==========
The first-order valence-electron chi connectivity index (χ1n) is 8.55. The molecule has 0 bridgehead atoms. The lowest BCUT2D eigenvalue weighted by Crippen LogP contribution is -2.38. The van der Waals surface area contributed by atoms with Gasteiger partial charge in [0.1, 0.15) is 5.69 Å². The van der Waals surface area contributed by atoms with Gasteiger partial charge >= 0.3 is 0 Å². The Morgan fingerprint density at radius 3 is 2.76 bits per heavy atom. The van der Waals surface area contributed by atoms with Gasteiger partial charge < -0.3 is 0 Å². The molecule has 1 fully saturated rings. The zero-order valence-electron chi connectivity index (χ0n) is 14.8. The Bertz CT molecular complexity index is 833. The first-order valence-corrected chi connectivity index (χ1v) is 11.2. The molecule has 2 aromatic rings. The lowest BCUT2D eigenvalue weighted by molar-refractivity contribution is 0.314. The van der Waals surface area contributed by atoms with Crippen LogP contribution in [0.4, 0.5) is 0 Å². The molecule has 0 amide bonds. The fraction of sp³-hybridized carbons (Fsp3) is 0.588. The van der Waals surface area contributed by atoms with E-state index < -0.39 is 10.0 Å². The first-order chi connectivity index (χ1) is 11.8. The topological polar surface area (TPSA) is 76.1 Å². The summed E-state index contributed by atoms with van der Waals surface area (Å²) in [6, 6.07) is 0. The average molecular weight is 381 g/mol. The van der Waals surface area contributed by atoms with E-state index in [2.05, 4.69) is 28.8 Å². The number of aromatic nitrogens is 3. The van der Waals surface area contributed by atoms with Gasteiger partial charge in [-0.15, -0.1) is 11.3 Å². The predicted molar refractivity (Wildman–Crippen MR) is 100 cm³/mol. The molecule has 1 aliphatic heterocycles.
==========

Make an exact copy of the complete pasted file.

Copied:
The first-order valence-electron chi connectivity index (χ1n) is 8.55. The molecule has 0 bridgehead atoms. The lowest BCUT2D eigenvalue weighted by Crippen LogP contribution is -2.38. The van der Waals surface area contributed by atoms with Gasteiger partial charge in [0.1, 0.15) is 5.69 Å². The van der Waals surface area contributed by atoms with Gasteiger partial charge >= 0.3 is 0 Å². The Morgan fingerprint density at radius 3 is 2.76 bits per heavy atom. The van der Waals surface area contributed by atoms with Gasteiger partial charge < -0.3 is 0 Å². The molecule has 1 fully saturated rings. The zero-order valence-electron chi connectivity index (χ0n) is 14.8. The Bertz CT molecular complexity index is 833. The first-order valence-corrected chi connectivity index (χ1v) is 11.2. The molecule has 2 aromatic rings. The lowest BCUT2D eigenvalue weighted by molar-refractivity contribution is 0.314. The van der Waals surface area contributed by atoms with Crippen LogP contribution in [0.4, 0.5) is 0 Å². The molecule has 0 amide bonds. The fraction of sp³-hybridized carbons (Fsp3) is 0.588. The van der Waals surface area contributed by atoms with E-state index < -0.39 is 10.0 Å². The first-order chi connectivity index (χ1) is 11.8. The topological polar surface area (TPSA) is 76.1 Å². The summed E-state index contributed by atoms with van der Waals surface area (Å²) in [6, 6.07) is 0. The average molecular weight is 381 g/mol. The van der Waals surface area contributed by atoms with E-state index in [2.05, 4.69) is 28.8 Å². The number of aromatic nitrogens is 3. The van der Waals surface area contributed by atoms with Gasteiger partial charge in [-0.15, -0.1) is 11.3 Å². The predicted molar refractivity (Wildman–Crippen MR) is 100 cm³/mol. The molecule has 1 aliphatic heterocycles.